ritual

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rit·u·al

(rich'ū-ăl),
In psychiatry and psychology, any repetitive psychomotor activity (for example, hair pulling, handwashing) performed by a person to relieve anxiety, typically seen in obsessive-compulsive disorder.
[L. ritualis, fr. ritus, rite]

ritual

[rich′o̅o̅wəl]
1 a mental health disorder characterized by repetitive sequences of stereotyped daily life routines, such as repeated handwashing, that interferes with an individual's level of functioning.
2 a prescribed order of ceremonial acts or series of acts.
3 a detailed procedure followed faithfully or regularly.

ritual

Psychiatry Repetitive complex movements, often a distorted or stereotyped elaboration of a daily routine, used to relieve anxiety, or seen in obsessive compulsive disorder. See Obsessive-compulsive disorder. Cf Motor tic.

rit·u·al

(rich'ū-ăl)
psychiatry, psychologyAny psychomotor activity (e.g., pathologic handwashing) performed by a person to relieve anxiety or forestall its development; typically seen in obsessive-compulsive disorder.
[L. ritualis, fr. ritus, rite]
References in periodicals archive ?
In accordance with laws and regulations and the principle of protecting the legal, stopping the illegal, containing the extreme, resisting infiltration, and combating crimes, Xinjiang manages religious affairs, protects people's freedom of religious belief, and ensures that normal religious activities proceed in an orderly way.
Perhaps engaging in religious activities, independent of prohibitionary tenets, results in the adoption of healthy lifestyle choices and coping mechanisms, which is consistent with other studies that address the beneficial effects of religious coping (Pargament, 1997).
The Chinese constitution affirms freedom of religion, but only for "normal" religious activities, a term not defined.
The new roles, Lynn claims, "are based on a biased reading of the law [and are] intended to advance inappropriate religious activities in public schools.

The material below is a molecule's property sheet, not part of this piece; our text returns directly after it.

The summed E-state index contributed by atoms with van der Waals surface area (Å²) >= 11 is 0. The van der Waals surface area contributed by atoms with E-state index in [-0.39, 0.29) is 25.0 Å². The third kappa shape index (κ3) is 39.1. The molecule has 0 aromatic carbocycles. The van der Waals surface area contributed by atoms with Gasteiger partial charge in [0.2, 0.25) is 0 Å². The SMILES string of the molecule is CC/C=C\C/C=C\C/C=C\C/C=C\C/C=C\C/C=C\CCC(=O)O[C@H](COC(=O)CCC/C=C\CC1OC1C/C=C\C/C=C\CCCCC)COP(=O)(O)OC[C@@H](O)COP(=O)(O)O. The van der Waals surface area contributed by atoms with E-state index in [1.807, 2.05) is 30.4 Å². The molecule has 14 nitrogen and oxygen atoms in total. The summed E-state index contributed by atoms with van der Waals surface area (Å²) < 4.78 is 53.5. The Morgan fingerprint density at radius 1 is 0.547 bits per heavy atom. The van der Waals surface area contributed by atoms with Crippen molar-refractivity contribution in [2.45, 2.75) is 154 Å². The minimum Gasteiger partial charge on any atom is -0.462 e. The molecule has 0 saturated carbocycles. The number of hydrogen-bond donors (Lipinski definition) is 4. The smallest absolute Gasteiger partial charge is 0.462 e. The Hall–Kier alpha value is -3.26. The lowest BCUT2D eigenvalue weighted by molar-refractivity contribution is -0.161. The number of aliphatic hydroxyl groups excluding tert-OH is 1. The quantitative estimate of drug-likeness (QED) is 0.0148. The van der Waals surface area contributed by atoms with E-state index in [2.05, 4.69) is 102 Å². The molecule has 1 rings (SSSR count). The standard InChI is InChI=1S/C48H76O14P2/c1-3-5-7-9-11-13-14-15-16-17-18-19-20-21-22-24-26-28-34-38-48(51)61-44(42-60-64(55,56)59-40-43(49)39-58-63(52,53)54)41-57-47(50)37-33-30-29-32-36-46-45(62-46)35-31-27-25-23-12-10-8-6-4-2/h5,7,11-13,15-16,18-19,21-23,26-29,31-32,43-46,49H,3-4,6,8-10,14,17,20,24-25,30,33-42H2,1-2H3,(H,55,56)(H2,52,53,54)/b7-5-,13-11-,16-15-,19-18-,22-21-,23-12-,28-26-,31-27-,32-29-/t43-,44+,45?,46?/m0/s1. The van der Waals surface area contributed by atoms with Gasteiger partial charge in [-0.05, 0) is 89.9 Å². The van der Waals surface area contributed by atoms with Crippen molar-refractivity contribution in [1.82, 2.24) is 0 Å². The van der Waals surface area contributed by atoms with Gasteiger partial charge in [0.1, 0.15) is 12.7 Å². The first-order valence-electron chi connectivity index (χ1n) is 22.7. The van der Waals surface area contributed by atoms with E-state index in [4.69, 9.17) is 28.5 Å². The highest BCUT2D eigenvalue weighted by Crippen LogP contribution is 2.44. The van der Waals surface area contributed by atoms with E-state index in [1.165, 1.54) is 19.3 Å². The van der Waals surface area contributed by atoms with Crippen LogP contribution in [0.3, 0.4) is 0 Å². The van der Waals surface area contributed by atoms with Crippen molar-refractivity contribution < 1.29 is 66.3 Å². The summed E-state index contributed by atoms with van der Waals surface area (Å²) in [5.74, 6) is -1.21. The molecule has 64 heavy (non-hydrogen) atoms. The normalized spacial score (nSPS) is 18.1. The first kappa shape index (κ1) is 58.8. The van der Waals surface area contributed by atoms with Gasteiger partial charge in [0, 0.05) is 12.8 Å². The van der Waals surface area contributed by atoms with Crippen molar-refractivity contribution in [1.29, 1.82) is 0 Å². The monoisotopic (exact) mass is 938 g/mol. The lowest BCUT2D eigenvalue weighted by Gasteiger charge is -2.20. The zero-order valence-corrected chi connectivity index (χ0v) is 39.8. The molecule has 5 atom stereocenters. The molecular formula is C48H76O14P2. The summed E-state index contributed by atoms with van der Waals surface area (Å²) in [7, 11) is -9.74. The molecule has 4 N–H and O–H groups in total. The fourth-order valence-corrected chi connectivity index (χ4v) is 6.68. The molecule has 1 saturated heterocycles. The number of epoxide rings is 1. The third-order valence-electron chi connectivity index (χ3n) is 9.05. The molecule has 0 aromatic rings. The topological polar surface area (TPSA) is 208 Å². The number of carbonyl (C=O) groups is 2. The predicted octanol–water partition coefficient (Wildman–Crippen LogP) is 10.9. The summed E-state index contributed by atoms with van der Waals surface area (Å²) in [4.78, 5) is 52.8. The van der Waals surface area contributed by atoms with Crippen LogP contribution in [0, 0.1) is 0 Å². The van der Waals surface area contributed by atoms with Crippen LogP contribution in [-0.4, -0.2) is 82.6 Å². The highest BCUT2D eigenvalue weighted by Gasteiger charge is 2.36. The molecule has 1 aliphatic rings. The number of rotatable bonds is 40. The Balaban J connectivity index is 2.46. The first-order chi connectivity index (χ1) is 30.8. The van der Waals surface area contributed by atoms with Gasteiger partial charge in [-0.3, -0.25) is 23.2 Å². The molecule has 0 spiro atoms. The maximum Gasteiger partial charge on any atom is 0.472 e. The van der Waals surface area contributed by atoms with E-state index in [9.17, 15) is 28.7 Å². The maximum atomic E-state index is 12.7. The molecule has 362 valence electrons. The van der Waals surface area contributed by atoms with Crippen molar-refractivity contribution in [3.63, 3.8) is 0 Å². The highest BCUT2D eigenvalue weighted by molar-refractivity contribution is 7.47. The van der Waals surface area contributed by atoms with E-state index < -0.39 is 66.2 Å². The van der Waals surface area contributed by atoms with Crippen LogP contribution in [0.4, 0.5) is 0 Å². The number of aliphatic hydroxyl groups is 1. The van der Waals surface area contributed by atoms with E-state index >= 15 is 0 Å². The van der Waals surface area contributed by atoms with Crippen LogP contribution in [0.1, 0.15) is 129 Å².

Prison inmates brought an action against the federal Bureau of Prisons (BOP) alleging that the BOP's ban on electric or electronic musical instruments, except those used in connection with religious activities, violated their constitutional rights to free expression and equal protection.
Contractors used three primary strategies for complying with the charitable choice guidelines: 70 percent segregated public finds from funds used for inherently religious purposes, 60 percent provided special staff training, and 57 percent held inherently religious activities at special times.
Justice David Souter accused the majority of repudiating the 1947 Everson ruling, in which all nine justices then agreed that the First Amendment means at least that "no tax in any amount, large or small, can be levied to support any religious activities or institutions, whatever they may be called or whatever form they may adopt to teach or practice religion.
Often these fermented beverages are right at the focal point of feasting and religious activities," he says.
For over 70 years it has been home to the Chapel and Friary, and during that time has accommodated various religious activities.
It was found that out of all those engaged in religious activities online, 69% search for educational or reference material, 50% research other faiths, 35% offer spiritual advice through e-mail and 21% seek out spiritual advice.
We are not proposing that federal money be used to fund religious activities themselves.